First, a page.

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Why look at porn?

| Monday, October 26, 2015

Notre Dame students look at porn. It’s just a fact. In 2013, I conducted a very informal survey of more than 400 Notre Dame students on pornography use. Sixty-three percent of men and 11 percent of women admitted to viewing porn while on campus.

I don’t know entirely what to do with this fact. I don’t like pornography. I agree with Timothy Bradley and Hailey Vrdolyak’s recent claim that “pornography use erodes our ability to love real persons.” And yet, the lack of “real persons” is precisely what makes pornography so attractive.

Pornography may be the epitome of interpersonal connection in contemporary society. It facilitates a manufactured, yet frequently personalized, relationship in which one can experience many of the excitements of sexual intimacy, while also offering protection from the vulnerability, risks and work that come with actually getting another person to have sex with, or to even look at, you. Given the real dangers of actually encountering another personpornography is an alluring escape from the self that helps to pass what might otherwise be meaningless time.

I suspect that pornography isn’t just about arousal and satisfaction, although it certainly includes them. It’s also about the loneliness, the disconnectedness and the fears that we have with the human beings around us. I’ve talked with many men who looked at pornography and wished they didn’t. For some, the pornography that they couldn’t resist was eventually overcome in the process of falling in love. There was something about loving another that fundamentally changed how they related to the world and to themselves. It was about more than simply trying harder not to look at porn.

Some people believe that pornography comes from a decline in morals. But in “Diagnosing the Modern Malaise,” Walker Percy writes, “the real pathology is not so much a moral decline, which is a symptom … but rather an ontological impoverishment; that is, a severe limitation or crippling of the very life of 20th-century man. If this is the case and if this crippling and impoverishment manifests itself often in sexual behavior, the latter becomes the proper domain of the serious novelist.” And it affects the videographer as well.

Sometimes you do just need to buckle down and force yourself not to do it. Aristotelian virtue comes from habit, which comes from repeated activity. If you want to become the kind of person who doesn’t do something, part of what you’ll need to do is to choose not to do that thing, over and over again. And once that choice becomes a habit, you won’t simply be the same person who doesn’t do something. According to Aristotle, you’ll become a different kind of person.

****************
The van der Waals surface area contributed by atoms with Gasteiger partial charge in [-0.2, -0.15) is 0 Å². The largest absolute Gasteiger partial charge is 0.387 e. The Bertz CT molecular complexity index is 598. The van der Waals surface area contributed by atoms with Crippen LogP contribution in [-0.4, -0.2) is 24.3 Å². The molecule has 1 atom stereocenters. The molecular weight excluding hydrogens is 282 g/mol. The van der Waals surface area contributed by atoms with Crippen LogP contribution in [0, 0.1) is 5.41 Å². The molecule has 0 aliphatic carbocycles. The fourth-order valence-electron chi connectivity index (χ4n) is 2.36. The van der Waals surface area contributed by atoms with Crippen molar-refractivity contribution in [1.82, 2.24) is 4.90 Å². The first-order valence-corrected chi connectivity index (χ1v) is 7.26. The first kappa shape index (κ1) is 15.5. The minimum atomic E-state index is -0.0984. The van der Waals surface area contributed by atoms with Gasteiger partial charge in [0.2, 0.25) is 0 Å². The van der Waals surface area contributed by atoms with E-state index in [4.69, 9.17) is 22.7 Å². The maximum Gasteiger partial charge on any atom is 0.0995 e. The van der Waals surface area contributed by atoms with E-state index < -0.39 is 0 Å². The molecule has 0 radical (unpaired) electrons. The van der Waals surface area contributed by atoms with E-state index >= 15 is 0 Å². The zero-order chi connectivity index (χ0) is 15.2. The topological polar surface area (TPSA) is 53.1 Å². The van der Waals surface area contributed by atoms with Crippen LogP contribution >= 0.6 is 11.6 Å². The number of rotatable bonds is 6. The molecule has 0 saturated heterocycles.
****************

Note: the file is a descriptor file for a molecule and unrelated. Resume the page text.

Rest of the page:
Perhaps the person who habitually looks at pornography is a kind of person. But to say that the root of that person’s pornography use is pornography is kind of like saying that the root cause of alcoholism is alcohol. The slide into porn addiction, just as with the slide in to alcoholism, involves much more than porn itself. It involves a way of life, a view of the world, one’s relationship with oneself and with others. I have friends who went more than 20 years without looking at porn and without much struggle, until some major life event changed them in some way, and then porn was a response to this change. Maybe, for some, porn is about coping.

Percy suggests an “ontological impoverishment,” rather than simply a moral or even sexual impoverishment, as the source of contemporary sexual practices. But what is the impoverishment? It’s not only about having certain beliefs or being a part of certain communities. From what I’ve seen, contemporary American Christians and Catholics with a relatively clean public image look at pornography almost as much as everyone else. What is it that makes them impoverished?

Wendell Berry writes, “sex is not a story in itself. It has interest, meaning, even power, only when it is understood as part of a story.” What makes the interest, meaning and power in pornography? What story or stories does it suggest? Porn isn’t just something to do. It’s part of a story about society, culture and ourselves.

The views expressed in this column are those of the author and not necessarily those of The Observer.

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